The UK is a leading consumer of ultra-processed foods in Europe. British children consume, on average, 65% of their daily calorie intake from these foods; this is much higher than British adults, who consume 54% of their daily calorie intake from ultra-processed foods. There may be multiple factors contributing to this high level of consumption. Ultra-processed foods are typically designed to be hyper-palatable but have a low satiety potential and are more prone to over-consumption (we can eat a lot of them without feeling full). They are widely available and very convenient as they are ready to be consumed. Ultra-processed foods are also aggressively marketed with strong brands and especially target children (e.g., using cartoon characters on the packaging or advertising free toys). They are relatively cheap due to the use of low-cost ingredients in their production, and they are often marketed as healthy options.
In some of the world’s most developed economies, ultra-processed foods make up a significant proportion of people’s diets; do you think there is enough public understanding of the negative health impacts associated with their consumption? If not, why?
Consumption levels are highest in high-income countries but are rising most rapidly in low- and middle-income countries. Although public awareness has increased about the negative effects associated with their consumption, it is not always easy for consumers to recognise ultra-processed foods. Currently, the front-of-pack food labelling does not indicate how foods are processed. A practical way to identify them is to check if the list of ingredients includes food additives or anything that we do not usually use in home cooking (e.g., high-fructose corn syrup, hydrogenated oils, flavour enhancers, thickeners, etc.). These are often substances we are unfamiliar with and cannot even recognise as consumers. If at least one of these substances is included in the ingredients, it indicates that the product is ultra-processed.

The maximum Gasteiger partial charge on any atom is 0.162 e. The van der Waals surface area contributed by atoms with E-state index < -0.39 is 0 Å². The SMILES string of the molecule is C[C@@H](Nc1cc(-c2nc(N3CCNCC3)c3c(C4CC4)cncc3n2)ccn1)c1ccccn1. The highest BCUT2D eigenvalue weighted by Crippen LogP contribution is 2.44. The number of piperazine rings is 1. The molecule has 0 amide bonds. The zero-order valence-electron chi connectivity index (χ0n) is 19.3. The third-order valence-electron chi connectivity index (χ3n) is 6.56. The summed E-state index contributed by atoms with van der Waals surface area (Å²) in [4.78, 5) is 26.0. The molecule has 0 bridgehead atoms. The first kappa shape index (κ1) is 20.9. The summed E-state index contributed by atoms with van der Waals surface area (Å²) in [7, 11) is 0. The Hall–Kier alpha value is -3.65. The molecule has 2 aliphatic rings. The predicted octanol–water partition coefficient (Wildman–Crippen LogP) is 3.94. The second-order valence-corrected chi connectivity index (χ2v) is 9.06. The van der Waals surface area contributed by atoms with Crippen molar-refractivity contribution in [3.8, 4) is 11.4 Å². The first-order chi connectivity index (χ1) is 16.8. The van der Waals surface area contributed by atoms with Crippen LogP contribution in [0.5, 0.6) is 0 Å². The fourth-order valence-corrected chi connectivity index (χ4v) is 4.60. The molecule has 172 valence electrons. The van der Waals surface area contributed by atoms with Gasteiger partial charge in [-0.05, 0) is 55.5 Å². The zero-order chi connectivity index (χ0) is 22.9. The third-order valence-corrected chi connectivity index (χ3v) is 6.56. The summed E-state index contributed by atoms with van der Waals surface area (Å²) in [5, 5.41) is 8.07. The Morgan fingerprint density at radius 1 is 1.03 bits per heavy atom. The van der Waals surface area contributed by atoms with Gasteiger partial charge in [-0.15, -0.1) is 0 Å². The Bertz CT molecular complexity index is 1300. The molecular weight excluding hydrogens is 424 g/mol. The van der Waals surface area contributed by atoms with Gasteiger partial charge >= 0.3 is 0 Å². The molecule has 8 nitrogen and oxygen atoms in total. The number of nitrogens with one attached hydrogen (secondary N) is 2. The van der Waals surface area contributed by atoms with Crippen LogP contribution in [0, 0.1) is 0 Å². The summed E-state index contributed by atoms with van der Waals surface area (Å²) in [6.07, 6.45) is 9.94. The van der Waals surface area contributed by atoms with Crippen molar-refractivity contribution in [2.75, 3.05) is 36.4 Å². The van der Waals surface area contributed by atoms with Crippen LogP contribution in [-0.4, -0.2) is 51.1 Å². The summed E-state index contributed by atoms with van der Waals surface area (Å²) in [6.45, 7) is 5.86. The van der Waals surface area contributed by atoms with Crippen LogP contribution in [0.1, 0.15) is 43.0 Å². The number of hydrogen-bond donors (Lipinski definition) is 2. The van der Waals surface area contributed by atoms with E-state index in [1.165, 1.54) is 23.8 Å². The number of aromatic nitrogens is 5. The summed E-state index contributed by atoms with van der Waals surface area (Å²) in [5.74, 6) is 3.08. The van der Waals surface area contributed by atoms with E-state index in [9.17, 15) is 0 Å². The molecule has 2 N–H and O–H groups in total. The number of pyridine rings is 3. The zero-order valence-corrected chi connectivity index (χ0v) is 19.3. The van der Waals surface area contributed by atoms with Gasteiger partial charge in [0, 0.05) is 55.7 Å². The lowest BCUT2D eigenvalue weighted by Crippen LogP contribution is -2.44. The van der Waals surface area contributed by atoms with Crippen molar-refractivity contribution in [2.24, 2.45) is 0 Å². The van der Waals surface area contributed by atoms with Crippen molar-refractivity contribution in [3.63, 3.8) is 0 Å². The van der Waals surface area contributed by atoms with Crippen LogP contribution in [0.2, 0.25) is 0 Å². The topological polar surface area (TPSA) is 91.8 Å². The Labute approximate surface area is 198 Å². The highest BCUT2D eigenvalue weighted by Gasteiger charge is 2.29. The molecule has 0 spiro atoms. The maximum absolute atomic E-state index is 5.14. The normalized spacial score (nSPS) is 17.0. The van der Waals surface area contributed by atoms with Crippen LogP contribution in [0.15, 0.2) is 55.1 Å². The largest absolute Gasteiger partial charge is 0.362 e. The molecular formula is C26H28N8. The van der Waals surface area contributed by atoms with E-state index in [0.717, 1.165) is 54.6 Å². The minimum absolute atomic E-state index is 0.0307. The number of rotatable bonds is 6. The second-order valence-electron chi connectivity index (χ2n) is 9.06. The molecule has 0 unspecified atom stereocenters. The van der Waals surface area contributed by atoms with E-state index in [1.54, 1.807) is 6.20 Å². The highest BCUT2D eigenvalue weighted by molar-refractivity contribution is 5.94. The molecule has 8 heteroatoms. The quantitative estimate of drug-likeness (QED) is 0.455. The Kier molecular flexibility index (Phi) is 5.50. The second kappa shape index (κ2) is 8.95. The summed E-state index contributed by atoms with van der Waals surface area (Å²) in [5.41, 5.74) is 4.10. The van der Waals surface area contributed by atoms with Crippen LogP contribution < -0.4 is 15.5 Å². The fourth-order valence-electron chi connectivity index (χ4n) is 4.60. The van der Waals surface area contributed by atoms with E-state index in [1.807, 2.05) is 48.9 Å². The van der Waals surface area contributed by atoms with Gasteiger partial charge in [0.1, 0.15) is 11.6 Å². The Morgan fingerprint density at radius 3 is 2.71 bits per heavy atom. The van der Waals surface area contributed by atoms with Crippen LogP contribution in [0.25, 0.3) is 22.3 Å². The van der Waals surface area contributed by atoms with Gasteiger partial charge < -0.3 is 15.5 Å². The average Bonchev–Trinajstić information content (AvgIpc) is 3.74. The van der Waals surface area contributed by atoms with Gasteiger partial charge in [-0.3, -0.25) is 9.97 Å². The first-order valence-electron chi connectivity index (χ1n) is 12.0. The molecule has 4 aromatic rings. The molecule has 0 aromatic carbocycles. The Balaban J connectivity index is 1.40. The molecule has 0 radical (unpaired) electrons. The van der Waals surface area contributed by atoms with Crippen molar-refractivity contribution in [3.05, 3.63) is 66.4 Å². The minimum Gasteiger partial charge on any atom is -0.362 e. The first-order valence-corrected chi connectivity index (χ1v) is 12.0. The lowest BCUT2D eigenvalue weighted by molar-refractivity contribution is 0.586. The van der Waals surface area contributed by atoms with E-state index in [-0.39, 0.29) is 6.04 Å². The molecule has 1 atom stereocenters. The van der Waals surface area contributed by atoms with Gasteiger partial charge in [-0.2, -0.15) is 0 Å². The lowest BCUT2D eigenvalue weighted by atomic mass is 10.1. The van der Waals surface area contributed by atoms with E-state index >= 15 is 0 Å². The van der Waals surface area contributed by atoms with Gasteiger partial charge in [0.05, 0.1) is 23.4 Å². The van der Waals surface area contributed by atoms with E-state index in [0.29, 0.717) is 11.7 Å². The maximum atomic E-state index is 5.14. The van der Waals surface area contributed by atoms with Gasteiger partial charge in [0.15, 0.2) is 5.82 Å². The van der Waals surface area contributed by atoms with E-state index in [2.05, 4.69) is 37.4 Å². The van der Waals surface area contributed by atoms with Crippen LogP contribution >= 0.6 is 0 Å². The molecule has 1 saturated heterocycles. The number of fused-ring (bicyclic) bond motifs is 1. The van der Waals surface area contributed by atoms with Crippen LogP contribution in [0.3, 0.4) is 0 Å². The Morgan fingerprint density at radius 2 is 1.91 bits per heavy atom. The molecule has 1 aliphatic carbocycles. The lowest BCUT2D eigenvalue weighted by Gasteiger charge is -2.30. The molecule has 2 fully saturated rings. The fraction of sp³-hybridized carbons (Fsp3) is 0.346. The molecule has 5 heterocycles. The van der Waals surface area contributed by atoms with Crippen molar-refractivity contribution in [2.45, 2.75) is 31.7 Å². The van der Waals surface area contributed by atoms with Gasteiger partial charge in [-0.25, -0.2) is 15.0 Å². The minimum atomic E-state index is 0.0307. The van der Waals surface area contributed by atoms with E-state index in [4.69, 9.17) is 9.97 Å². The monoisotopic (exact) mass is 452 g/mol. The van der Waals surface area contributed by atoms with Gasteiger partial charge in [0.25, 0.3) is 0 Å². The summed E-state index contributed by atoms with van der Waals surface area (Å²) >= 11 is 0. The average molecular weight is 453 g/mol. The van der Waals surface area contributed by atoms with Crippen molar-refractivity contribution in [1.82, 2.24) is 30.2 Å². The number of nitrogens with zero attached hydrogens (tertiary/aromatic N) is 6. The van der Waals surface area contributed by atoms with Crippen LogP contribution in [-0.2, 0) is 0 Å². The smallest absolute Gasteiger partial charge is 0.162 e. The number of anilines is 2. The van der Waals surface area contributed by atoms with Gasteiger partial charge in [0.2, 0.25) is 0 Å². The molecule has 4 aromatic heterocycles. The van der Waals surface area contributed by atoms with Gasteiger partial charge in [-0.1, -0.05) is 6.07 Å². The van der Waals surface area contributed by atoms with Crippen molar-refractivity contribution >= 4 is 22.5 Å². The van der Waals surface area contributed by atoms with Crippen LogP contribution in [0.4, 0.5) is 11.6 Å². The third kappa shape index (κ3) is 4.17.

The UK Government was criticised for delaying plans to ban pre-watershed TV advertising for junk food; what should be done at the policy level to promote healthier eating?
Aggressive advertising is a primary driver of the consumption of unhealthy foods, and the UK government’s decision to delay decisive actions to restrict junk food advertising is a missed opportunity. Since UK adults and children are leading consumers of ultra-processed foods globally, bold policy actions would be required to reduce their harmful health effects. For example, mandatory front-of-pack labelling on ultra-processed foods would assist consumers in selecting healthier food options. Fiscal policies that increase the price of ultra-processed foods and subsidise minimally processed foods and freshly prepared meals could promote the consumption of healthier and more nutritious foods. Updating public food procurement policies (government purchasing food or food services) could help prioritise locally sourced fresh foods and minimally processed foods while restricting the supply of ultra-processed foods.
Dr Kiara Chang
Dr Eszter Vamos
Clinical Senior Lecturer
Imperial College London
This article is from issue 25 of Health Europa Quarterly. Click here to get your free subscription today.